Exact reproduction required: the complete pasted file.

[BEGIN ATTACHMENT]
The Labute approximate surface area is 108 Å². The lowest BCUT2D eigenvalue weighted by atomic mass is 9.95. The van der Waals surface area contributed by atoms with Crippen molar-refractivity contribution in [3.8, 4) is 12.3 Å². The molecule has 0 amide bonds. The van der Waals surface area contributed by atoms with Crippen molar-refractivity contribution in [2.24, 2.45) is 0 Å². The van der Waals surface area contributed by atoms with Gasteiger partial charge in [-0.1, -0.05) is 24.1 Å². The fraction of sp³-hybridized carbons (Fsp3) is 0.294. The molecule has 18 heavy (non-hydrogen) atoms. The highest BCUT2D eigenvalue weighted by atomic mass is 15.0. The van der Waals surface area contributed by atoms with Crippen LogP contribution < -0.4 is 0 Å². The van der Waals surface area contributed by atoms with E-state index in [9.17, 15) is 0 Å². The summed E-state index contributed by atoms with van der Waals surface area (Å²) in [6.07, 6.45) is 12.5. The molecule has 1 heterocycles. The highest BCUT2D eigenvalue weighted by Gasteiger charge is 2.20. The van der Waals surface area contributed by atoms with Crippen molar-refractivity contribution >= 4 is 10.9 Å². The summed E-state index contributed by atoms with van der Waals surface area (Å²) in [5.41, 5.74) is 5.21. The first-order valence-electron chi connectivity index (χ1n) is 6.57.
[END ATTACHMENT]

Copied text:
The Labute approximate surface area is 108 Å². The lowest BCUT2D eigenvalue weighted by atomic mass is 9.95. The van der Waals surface area contributed by atoms with Crippen molar-refractivity contribution in [3.8, 4) is 12.3 Å². The molecule has 0 amide bonds. The van der Waals surface area contributed by atoms with Crippen molar-refractivity contribution in [2.24, 2.45) is 0 Å². The van der Waals surface area contributed by atoms with Gasteiger partial charge in [-0.1, -0.05) is 24.1 Å². The fraction of sp³-hybridized carbons (Fsp3) is 0.294. The molecule has 18 heavy (non-hydrogen) atoms. The highest BCUT2D eigenvalue weighted by atomic mass is 15.0. The van der Waals surface area contributed by atoms with Crippen LogP contribution < -0.4 is 0 Å². The van der Waals surface area contributed by atoms with E-state index in [9.17, 15) is 0 Å². The summed E-state index contributed by atoms with van der Waals surface area (Å²) in [6.07, 6.45) is 12.5. The molecule has 1 heterocycles. The highest BCUT2D eigenvalue weighted by Gasteiger charge is 2.20. The van der Waals surface area contributed by atoms with Crippen molar-refractivity contribution >= 4 is 10.9 Å². The summed E-state index contributed by atoms with van der Waals surface area (Å²) in [5.41, 5.74) is 5.21. The first-order valence-electron chi connectivity index (χ1n) is 6.57.